ActiveX programs warn the user before they're installed, something the Dashboard widgets don't do. But the warnings weren't enough. Not knowing any better, millions of people let the programs run, with appalling results. These days, even Microsoft gives users the option to block ActiveX programs. One reason that alternative browsers like Firefox and Opera are so popular is that they can't run ActiveX, thus protecting the public by default.

But Tiger runs Dashboard widgets by default, a fact that worries Meyers and appalls Aaron Harnly, a doctoral candidate in computer science at Columbia University. Harnly began investigating the matter when he read an Internet report about Meyers' work. ''I didn't think it would really be a major flaw," said Harnly, ''but then as I dug into it, it appeared to be more serious."

Harnly figured out a way to replace a ''notepad" widget created by Apple with a hostile version of his own. His version of the program automatically activates the computer's e-mail program and tries to read the names in the address book. Indeed, Harnly said that a skilled programmer could write a widget that could gain full access to data stored on a victim's computer. ''Essentially you could have an autoinstalled widget that looks exactly like the Apple one . . . that has full access to your files."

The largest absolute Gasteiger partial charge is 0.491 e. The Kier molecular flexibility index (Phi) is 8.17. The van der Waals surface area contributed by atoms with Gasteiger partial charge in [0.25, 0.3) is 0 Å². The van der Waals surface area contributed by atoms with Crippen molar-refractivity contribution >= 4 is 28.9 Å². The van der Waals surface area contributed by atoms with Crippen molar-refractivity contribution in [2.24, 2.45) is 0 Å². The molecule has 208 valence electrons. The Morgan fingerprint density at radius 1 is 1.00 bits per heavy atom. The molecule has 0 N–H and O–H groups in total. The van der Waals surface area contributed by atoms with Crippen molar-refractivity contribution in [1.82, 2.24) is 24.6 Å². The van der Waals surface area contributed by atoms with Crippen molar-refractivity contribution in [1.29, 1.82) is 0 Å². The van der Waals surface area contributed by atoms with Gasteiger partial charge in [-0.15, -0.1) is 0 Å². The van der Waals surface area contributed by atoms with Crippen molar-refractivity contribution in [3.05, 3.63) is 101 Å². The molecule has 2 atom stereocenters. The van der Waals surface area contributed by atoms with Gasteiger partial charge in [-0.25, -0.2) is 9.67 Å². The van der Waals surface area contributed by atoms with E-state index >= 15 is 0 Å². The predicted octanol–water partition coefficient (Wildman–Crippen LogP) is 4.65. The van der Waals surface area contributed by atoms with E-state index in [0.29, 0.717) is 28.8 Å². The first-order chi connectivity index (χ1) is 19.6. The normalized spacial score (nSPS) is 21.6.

It's the kind of thing that happens when well-meaning software designers go a little too far, said Harnly. ''They added an extra feature because they thought it would be neat," he said, ''but they didn't think it through."

You can't be sure a widget is safe without running it, though you might be able to rely on programs that come from a trusted source. But at least you can prevent these programs from running without your permission. Go into the Safari Web browser preference window. You'll see a line that reads, ''Open 'safe' files after downloading." This feature will instantly display downloaded photos or movies. But it will also automatically install widgets, which Apple considers ''safe." Uncheck the box next to this line. You'll have to work a little harder to view Web videos, but you'll be protected from wicked widgets.

No doubt you're wondering what Apple has to say. The answer: no comment. It hasn't urged Mac users to lock down their browsers, or even officially admitted there's a problem. Never mind, guys; we'll spread the word.

Hiawatha Bray can be reached at bray@globe.com.